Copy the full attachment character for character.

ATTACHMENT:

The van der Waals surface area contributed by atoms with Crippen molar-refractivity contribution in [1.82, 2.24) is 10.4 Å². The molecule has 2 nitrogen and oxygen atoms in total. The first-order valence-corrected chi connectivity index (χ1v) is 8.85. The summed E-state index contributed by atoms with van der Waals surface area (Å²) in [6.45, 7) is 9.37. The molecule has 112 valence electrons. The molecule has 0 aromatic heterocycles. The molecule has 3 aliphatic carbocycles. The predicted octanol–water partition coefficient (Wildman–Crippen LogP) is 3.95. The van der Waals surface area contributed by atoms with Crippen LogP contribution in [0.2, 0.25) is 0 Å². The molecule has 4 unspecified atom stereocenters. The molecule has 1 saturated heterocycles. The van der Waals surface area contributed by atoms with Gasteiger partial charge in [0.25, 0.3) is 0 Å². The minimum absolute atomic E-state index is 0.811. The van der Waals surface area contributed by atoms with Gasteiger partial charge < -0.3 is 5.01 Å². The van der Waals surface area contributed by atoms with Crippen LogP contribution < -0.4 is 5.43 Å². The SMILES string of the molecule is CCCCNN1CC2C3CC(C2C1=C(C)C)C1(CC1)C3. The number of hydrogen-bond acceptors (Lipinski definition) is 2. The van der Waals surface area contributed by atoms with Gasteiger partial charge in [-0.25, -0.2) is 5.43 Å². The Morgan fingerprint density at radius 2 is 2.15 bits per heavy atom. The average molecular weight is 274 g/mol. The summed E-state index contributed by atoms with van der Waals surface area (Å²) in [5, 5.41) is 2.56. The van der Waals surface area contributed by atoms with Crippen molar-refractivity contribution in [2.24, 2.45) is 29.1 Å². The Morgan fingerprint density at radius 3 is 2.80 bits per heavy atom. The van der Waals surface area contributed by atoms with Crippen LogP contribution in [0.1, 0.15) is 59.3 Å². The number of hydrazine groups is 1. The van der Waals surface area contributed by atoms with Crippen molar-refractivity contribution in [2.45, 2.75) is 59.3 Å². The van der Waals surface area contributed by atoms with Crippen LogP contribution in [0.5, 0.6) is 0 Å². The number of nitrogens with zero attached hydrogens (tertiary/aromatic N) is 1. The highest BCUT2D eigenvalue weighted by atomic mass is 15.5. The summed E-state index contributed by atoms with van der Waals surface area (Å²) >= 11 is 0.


The van der Waals surface area contributed by atoms with Crippen molar-refractivity contribution in [1.82, 2.24) is 10.4 Å². The molecule has 2 nitrogen and oxygen atoms in total. The first-order valence-corrected chi connectivity index (χ1v) is 8.85. The summed E-state index contributed by atoms with van der Waals surface area (Å²) in [6.45, 7) is 9.37. The molecule has 112 valence electrons. The molecule has 0 aromatic heterocycles. The molecule has 3 aliphatic carbocycles. The predicted octanol–water partition coefficient (Wildman–Crippen LogP) is 3.95. The van der Waals surface area contributed by atoms with Crippen LogP contribution in [0.2, 0.25) is 0 Å². The molecule has 4 unspecified atom stereocenters. The molecule has 1 saturated heterocycles. The van der Waals surface area contributed by atoms with Gasteiger partial charge in [0.25, 0.3) is 0 Å². The minimum absolute atomic E-state index is 0.811. The van der Waals surface area contributed by atoms with Gasteiger partial charge < -0.3 is 5.01 Å². The van der Waals surface area contributed by atoms with Crippen LogP contribution < -0.4 is 5.43 Å². The SMILES string of the molecule is CCCCNN1CC2C3CC(C2C1=C(C)C)C1(CC1)C3. The number of hydrogen-bond acceptors (Lipinski definition) is 2. The van der Waals surface area contributed by atoms with Gasteiger partial charge in [-0.25, -0.2) is 5.43 Å². The Morgan fingerprint density at radius 2 is 2.15 bits per heavy atom. The average molecular weight is 274 g/mol. The summed E-state index contributed by atoms with van der Waals surface area (Å²) in [5, 5.41) is 2.56. The van der Waals surface area contributed by atoms with Crippen molar-refractivity contribution in [2.24, 2.45) is 29.1 Å². The Morgan fingerprint density at radius 3 is 2.80 bits per heavy atom. The van der Waals surface area contributed by atoms with Crippen LogP contribution in [0.1, 0.15) is 59.3 Å². The number of hydrazine groups is 1. The van der Waals surface area contributed by atoms with Crippen molar-refractivity contribution in [2.45, 2.75) is 59.3 Å². The van der Waals surface area contributed by atoms with Crippen LogP contribution in [0.5, 0.6) is 0 Å². The number of nitrogens with zero attached hydrogens (tertiary/aromatic N) is 1. The highest BCUT2D eigenvalue weighted by atomic mass is 15.5. The summed E-state index contributed by atoms with van der Waals surface area (Å²) >= 11 is 0.